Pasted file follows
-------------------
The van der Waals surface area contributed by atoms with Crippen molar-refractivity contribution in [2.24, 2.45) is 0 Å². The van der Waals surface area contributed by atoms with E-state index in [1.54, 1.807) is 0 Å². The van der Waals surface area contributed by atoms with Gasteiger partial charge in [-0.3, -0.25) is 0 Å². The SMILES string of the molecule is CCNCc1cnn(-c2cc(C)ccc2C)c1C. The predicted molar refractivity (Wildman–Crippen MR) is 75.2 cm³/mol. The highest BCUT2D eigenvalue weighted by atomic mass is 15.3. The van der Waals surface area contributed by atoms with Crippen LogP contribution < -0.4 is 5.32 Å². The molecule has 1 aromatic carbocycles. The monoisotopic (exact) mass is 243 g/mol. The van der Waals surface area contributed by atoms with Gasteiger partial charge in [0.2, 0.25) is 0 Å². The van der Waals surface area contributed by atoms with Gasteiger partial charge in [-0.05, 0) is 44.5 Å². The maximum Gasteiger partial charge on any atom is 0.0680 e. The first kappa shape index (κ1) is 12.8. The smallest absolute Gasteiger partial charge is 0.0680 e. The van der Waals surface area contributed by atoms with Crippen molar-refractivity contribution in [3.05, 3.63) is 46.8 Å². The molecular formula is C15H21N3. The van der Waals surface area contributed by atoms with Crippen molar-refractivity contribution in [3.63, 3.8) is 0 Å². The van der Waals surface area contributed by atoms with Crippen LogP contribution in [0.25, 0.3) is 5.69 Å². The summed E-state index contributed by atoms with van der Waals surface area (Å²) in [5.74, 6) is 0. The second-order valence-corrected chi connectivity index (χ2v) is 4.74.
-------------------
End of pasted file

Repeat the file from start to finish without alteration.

The van der Waals surface area contributed by atoms with Crippen molar-refractivity contribution in [2.24, 2.45) is 0 Å². The van der Waals surface area contributed by atoms with E-state index in [1.54, 1.807) is 0 Å². The van der Waals surface area contributed by atoms with Gasteiger partial charge in [-0.3, -0.25) is 0 Å². The SMILES string of the molecule is CCNCc1cnn(-c2cc(C)ccc2C)c1C. The predicted molar refractivity (Wildman–Crippen MR) is 75.2 cm³/mol. The highest BCUT2D eigenvalue weighted by atomic mass is 15.3. The van der Waals surface area contributed by atoms with Crippen LogP contribution < -0.4 is 5.32 Å². The molecule has 1 aromatic carbocycles. The monoisotopic (exact) mass is 243 g/mol. The van der Waals surface area contributed by atoms with Gasteiger partial charge in [0.2, 0.25) is 0 Å². The van der Waals surface area contributed by atoms with Gasteiger partial charge in [-0.05, 0) is 44.5 Å². The maximum Gasteiger partial charge on any atom is 0.0680 e. The first kappa shape index (κ1) is 12.8. The smallest absolute Gasteiger partial charge is 0.0680 e. The van der Waals surface area contributed by atoms with Crippen molar-refractivity contribution in [3.05, 3.63) is 46.8 Å². The molecular formula is C15H21N3. The van der Waals surface area contributed by atoms with Crippen molar-refractivity contribution in [3.63, 3.8) is 0 Å². The van der Waals surface area contributed by atoms with Crippen LogP contribution in [0.25, 0.3) is 5.69 Å². The summed E-state index contributed by atoms with van der Waals surface area (Å²) in [5.74, 6) is 0. The second-order valence-corrected chi connectivity index (χ2v) is 4.74.